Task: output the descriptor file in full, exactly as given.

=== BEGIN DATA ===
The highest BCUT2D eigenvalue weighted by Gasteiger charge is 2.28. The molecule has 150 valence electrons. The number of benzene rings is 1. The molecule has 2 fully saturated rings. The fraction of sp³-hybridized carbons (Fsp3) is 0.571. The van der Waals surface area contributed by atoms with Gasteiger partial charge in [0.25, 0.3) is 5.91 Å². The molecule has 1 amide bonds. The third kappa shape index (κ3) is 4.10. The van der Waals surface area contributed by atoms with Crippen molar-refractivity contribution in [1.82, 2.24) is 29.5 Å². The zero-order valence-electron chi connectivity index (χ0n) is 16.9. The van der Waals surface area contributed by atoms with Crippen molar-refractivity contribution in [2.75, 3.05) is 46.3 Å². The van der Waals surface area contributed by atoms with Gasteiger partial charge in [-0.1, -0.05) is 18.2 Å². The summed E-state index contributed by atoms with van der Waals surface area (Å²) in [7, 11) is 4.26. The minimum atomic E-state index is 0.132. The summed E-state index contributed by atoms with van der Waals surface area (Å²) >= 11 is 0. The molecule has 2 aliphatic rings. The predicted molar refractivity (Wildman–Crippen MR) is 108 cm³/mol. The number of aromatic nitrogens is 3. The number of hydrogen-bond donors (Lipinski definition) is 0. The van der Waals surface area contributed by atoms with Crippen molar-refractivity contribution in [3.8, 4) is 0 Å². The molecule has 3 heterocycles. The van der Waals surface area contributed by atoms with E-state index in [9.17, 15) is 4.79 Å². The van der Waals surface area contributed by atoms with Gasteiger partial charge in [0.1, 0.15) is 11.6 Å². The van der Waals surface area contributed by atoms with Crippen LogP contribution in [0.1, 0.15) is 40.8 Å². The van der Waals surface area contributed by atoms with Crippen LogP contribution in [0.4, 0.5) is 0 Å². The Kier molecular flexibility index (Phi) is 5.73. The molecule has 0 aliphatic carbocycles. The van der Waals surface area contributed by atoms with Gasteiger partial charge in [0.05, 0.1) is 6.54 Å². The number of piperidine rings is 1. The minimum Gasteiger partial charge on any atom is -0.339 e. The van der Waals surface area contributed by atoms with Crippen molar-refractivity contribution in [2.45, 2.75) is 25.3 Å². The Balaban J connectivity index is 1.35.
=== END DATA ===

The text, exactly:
The highest BCUT2D eigenvalue weighted by Gasteiger charge is 2.28. The molecule has 150 valence electrons. The number of benzene rings is 1. The molecule has 2 fully saturated rings. The fraction of sp³-hybridized carbons (Fsp3) is 0.571. The van der Waals surface area contributed by atoms with Gasteiger partial charge in [0.25, 0.3) is 5.91 Å². The molecule has 1 amide bonds. The third kappa shape index (κ3) is 4.10. The van der Waals surface area contributed by atoms with Crippen molar-refractivity contribution in [1.82, 2.24) is 29.5 Å². The zero-order valence-electron chi connectivity index (χ0n) is 16.9. The van der Waals surface area contributed by atoms with Crippen molar-refractivity contribution in [2.75, 3.05) is 46.3 Å². The van der Waals surface area contributed by atoms with Gasteiger partial charge in [-0.1, -0.05) is 18.2 Å². The summed E-state index contributed by atoms with van der Waals surface area (Å²) in [7, 11) is 4.26. The minimum atomic E-state index is 0.132. The summed E-state index contributed by atoms with van der Waals surface area (Å²) >= 11 is 0. The molecule has 2 aliphatic rings. The predicted molar refractivity (Wildman–Crippen MR) is 108 cm³/mol. The number of aromatic nitrogens is 3. The number of hydrogen-bond donors (Lipinski definition) is 0. The van der Waals surface area contributed by atoms with Crippen molar-refractivity contribution in [3.8, 4) is 0 Å². The molecule has 3 heterocycles. The van der Waals surface area contributed by atoms with E-state index in [9.17, 15) is 4.79 Å². The van der Waals surface area contributed by atoms with Gasteiger partial charge in [0.1, 0.15) is 11.6 Å². The van der Waals surface area contributed by atoms with Crippen LogP contribution in [0.1, 0.15) is 40.8 Å². The van der Waals surface area contributed by atoms with Crippen LogP contribution in [0.4, 0.5) is 0 Å². The Kier molecular flexibility index (Phi) is 5.73. The molecule has 0 aliphatic carbocycles. The van der Waals surface area contributed by atoms with Gasteiger partial charge in [0.05, 0.1) is 6.54 Å². The number of piperidine rings is 1. The minimum Gasteiger partial charge on any atom is -0.339 e. The van der Waals surface area contributed by atoms with Crippen molar-refractivity contribution in [2.45, 2.75) is 25.3 Å². The Balaban J connectivity index is 1.35.